• Divine friendship. As van Driel argues, “for friends, presence is what counts.” God is not content to remain at a distance, but he makes himself “maximally available” to his creatures. This he accomplishes finally and fully through the incarnation.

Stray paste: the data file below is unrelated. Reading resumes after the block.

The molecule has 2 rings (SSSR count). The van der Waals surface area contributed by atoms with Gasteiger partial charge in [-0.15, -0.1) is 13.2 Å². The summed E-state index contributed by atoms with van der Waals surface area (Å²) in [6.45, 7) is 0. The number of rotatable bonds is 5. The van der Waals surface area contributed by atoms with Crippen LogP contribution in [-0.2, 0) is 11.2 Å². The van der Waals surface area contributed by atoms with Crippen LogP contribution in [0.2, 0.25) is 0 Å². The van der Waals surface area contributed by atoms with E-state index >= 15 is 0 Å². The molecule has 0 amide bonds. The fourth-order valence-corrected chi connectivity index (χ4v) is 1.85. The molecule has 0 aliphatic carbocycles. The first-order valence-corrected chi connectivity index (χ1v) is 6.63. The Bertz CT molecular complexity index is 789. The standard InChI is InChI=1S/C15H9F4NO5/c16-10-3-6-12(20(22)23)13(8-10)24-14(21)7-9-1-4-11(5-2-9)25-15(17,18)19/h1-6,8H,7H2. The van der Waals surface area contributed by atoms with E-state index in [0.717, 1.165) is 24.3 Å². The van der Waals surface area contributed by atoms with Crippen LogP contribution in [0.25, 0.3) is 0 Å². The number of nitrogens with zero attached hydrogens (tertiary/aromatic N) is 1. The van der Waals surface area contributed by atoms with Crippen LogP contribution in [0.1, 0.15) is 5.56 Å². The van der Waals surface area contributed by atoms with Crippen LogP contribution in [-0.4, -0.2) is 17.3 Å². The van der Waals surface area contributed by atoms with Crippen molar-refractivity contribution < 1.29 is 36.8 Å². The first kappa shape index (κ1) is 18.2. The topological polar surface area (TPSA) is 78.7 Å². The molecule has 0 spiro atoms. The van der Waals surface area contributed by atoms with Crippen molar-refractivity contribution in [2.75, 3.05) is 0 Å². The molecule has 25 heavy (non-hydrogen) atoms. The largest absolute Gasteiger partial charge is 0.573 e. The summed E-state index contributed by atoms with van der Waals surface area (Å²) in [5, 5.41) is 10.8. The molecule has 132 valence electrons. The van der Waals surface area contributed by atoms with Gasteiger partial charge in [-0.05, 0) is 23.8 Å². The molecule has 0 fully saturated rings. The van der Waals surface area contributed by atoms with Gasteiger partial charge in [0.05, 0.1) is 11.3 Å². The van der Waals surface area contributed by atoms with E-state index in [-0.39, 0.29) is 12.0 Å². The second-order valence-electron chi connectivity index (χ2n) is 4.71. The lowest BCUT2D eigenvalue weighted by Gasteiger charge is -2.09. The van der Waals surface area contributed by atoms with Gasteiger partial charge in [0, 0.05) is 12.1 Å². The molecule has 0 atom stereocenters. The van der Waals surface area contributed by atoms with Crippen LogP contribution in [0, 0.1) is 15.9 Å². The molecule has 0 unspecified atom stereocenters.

So we have these superadded gifts only in light of the incarnation. But do we really want to say that these eschatological goods are entirely contingent upon the presence of sin? Was the fall, then, actually a felix culpa, a happy fault, that was necessary in order for God to bring about these final purposes for his creation? This view is problematic for van Driel, because it seems to make God’s good purposes dependent upon evil. Instead, van Driel maintains that these creational purposes were intended by God all along, with the added necessity of redemption entering into the picture posterior to the decree to permit the fall (I use the word “posterior” rather than “after” because we must remember that the decree of God is eternal; it is not as if the fall took God by surprise and only then did he determine to send a Savior; the decree to permit the fall and provide redemption was willed “before the foundation of the world” no less than the decree to create. So we are not dealing with a temporal but a logical priority here).